• Chronic inflammation from urinary tract infections
  • Birth defects
  • Cancer
  • Prostatic disease in male dogs

Diagnosing Urinary Incontinence in Dogs

If you suspect your dog has urinary incontinence, make an appointment with your veterinarian. They will conduct a full physical examination, and may also perform a rectal exam,neurological examination, and a urinalysis. 

If a urinary tract infection is suspected, your veterinarian will also order a urine culture and sensitivity to determine what bacteria is infecting the bladder and which antibiotics to use to treat the UTI

Your veterinarian may also want to run imaging studies, such as abdominal ultrasound and/or abdominal radiographs (X-rays) to see if there are any anatomical abnormalities. Sometimes bloodwork is ordered. 

Less commonly, if the cause of incontinence cannot be determined, the urinary bladder will be scoped under anesthesia, or special imaging studies will be ordered.

Dog Incontinence Treatment

Old dog wearing a diaper

Urinary incontinence in dogs is typically treated on an outpatient basis: no hospital stay is required unless your dog is sick. If there is a urinary tract infection, treating the infection can resolve the problem. Urinary tract infections can cost a couple of hundred dollars to treat unless they are complicated – then treatment is more expensive.

Dog Incontinence Medication

If a dog’s urinary incontinence is due to a leaky urethra, this condition is not cured but managed with medication. The most common medications prescribed for urinary incontinence in dogs include:

  • Phenylpropanolamine
  • Hormone replacement therapy
  • Diethylstilbestrol
  • Deslorelin
  • Leuprolide
  • Imipramine

Dog incontinence medication can be in the form of an oral pill or chew, or it can be implanted under the skin. Typically, medication is very successful in managing urinary incontinence due to urethral incompetence, and dogs stop leaking urine while they are on medication, negating the need for dog diapers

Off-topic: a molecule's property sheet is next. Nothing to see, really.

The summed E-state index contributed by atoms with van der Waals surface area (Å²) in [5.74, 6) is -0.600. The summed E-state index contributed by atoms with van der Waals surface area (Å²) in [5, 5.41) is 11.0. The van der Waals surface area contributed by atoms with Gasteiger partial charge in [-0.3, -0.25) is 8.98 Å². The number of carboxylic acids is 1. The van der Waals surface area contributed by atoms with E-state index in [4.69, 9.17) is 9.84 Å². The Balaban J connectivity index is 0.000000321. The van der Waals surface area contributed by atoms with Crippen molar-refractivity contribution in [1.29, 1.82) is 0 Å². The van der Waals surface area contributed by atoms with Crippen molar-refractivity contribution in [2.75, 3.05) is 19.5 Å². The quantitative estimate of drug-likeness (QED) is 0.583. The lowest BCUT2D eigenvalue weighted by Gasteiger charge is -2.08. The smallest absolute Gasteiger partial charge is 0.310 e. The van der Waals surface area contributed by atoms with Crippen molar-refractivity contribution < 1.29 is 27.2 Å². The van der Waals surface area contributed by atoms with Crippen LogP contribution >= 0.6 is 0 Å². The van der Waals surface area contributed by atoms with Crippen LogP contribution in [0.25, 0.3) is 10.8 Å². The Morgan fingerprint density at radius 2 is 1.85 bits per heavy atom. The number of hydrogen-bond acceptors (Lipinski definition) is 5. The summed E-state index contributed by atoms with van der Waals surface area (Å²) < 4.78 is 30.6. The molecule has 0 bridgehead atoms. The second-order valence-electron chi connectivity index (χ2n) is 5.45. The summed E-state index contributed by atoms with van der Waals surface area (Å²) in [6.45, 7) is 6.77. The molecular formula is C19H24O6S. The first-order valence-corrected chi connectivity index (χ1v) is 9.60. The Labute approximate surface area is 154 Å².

With the right treatment, dogs with hormonal urethral incompetence can live long, healthy lives free of the symptoms of urinary incontinence. The other good news is that the most common urinary incontinence medication, phenylpropanolamine, is relatively inexpensive: a 180-count bottle of 50 mg phenylpropanolamine will run you about $30 a month.

 How a dog responds to therapy is very individual, therefore it is important to work with a veterinarian you trust to determine the right course of therapy for your dog. 

Dog Incontinence Surgery

If there is an anatomical urinary obstruction, cancer, prostatic disease, or a neurological problem, surgery may be recommended. Once the underlying cause is treated, urinary incontinence will resolve on its own. 

How to Prevent Incontinence in Dogs

Spaying female dogs early (before the dog is fully mature) increases their risk of developing hormonal urethral incompetence in middle age, especially in large breed dogs. The same is true for early tail docking. 

You can lower your dog’s risk of developing urinary incontinence by delaying their spay/neuter surgery until they are fully done growing. Dogs mature at different rates, so ask your veterinarian when they think your dog will be fully grown.  

Obesity may increase the risk of urinary incontinence in dogs. Keep your dog at a healthy weight to reduce their risk of many diseases, including urinary incontinence.